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Date: 05-08-2023

Case Style:

United States of America v. Vivian Machado and Eric Flaquer

Case Number: 1:22-cr-20516

Judge: Kathleen M. Williams

Court: United States District Court for the Southern District of Florida (Miami-Dade County)

Plaintiff's Attorney: United States Attorney’s Office in Miami

Defendant's Attorney:

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Description: Miami, Florida criminal defense lawyers represented Defendants charged with conspiring to tamper with environmental monitoring devices on diesel vehicles, in violation of the Clean Air Act (CAA).

Defendants Vivian Machado, 62, Eric Flaquer, 39, and the Miami-based companies Quick Tricks Automotive Performance, Inc., and Kloud9Nine, LLC were charged with conspiring to tamper with environmental monitoring devices on diesel vehicles, in violation of the Clean Air Act (CAA).

The purpose of the CAA, among other things, is “to protect and enhance the quality of the Nation’s air resources so as to promote the public health and welfare and the productive capacity of its population.” Motor vehicles, including those with heavy duty diesel engines, cause or contribute to air pollution which may endanger public health or welfare and are thus regulated, including the requirement that manufacturers design and install emissions control systems to treat their exhausts. Those systems are monitored by an on-board diagnostic system (OBD). The OBD is software and sensors that monitor emissions-related engine systems and components. It is a felony to tamper with CAA-required monitoring devices.

Between January 2018 and December 2020, defendants Machado, Flaquer, and Quick Tricks were paid approximately $230,830.61 for 1,100 transactions for the sale of “delete tune files” that tamper with or disable the OBDs on heavy-duty diesel motor vehicles that were required under the CAA to have OBD systems to monitor their emissions control systems. Similarly, between October 2019 and March 2021, Machado, Flaquer, and Kloud9Nine were paid $141,162.70 for an additional 657 “tuner” transactions. The defendants would customize the delete tune files based on the vehicle identification number and desired parameters, and would conduct active customer service for the device customers. Knowing the conduct was illegal, the defendants would often warn customers by e-mail not to tell anyone about the purchases and to take steps to avoid detection by the U.S. Environmental Protection Agency (EPA), and “stay under the radar.”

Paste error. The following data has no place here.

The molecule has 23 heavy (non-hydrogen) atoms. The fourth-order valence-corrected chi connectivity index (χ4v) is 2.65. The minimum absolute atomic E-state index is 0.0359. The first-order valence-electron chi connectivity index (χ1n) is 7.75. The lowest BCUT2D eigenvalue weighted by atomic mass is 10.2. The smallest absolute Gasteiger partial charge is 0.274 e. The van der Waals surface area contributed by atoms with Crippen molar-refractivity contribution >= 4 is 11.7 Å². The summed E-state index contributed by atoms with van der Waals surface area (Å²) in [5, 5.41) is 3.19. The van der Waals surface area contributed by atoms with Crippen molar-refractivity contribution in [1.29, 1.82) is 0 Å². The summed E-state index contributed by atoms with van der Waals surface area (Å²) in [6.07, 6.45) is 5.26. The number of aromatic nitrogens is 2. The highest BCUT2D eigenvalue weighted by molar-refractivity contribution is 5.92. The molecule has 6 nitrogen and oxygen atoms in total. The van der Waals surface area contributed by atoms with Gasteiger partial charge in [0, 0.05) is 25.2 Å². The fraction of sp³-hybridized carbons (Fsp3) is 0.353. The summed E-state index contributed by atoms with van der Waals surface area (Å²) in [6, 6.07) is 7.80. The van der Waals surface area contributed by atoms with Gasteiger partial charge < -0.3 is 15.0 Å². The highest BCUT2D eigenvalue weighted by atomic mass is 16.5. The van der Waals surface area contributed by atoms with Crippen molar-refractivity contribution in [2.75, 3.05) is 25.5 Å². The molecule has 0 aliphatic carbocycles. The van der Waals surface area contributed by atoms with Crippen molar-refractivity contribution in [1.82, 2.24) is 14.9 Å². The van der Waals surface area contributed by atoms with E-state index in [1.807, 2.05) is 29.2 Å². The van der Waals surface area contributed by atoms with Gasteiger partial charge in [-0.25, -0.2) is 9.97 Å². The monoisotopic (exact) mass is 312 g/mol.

The vehicles at issue in this case were driven in the Southern District of Florida and throughout the United States on public roads and highways. Diesel exhaust contains a mix of acidic and hydrocarbon gases that are harmful to human health. Excess emissions from illegally tampered vehicles can have important environmental justice implications for overburdened communities near major roads and highways. A 2021 study concluded that communities within high vehicle traffic areas are at greater risk of adverse health effects from exposure to diesel emissions. A 2020 study by EPA showed that an average fully deleted diesel truck emits approximately one ton of extra NOx in its lifetime and is equivalent to roughly 16 additional diesel trucks being driven on the road; or put another way, the over 1,700 trucks and engines in this case were akin to approximately 27,000 additional trucks on the road.

U.S. Attorney Markenzy Lapointe for the Southern District of Florida and Special Agent in Charge Charles Carfagno of the U.S. Environmental Protection Agency (EPA), Criminal Investigation Division, Southeast Area Branch, announced the sentence.

EPA, Criminal Investigation Division investigated the case. Special Assistant U.S. Attorney Jodi A. Mazer prosecuted it.


Outcome: Flaquer was sentenced to three months imprisonment followed by three years of supervised release, with a special condition of six months home detention with electronic monitoring. Machado was sentenced to time served followed by three years of supervised release, with a special condition of ten months of home detention with electronic monitoring. Both companies, Quick Tricks and Kloud9Nine, were sentenced to probation. The defendants were further sentenced to publish a public apology and statement regarding their crimes at the 2023 Specialty Equipment Market Association (SEMA) trade show.

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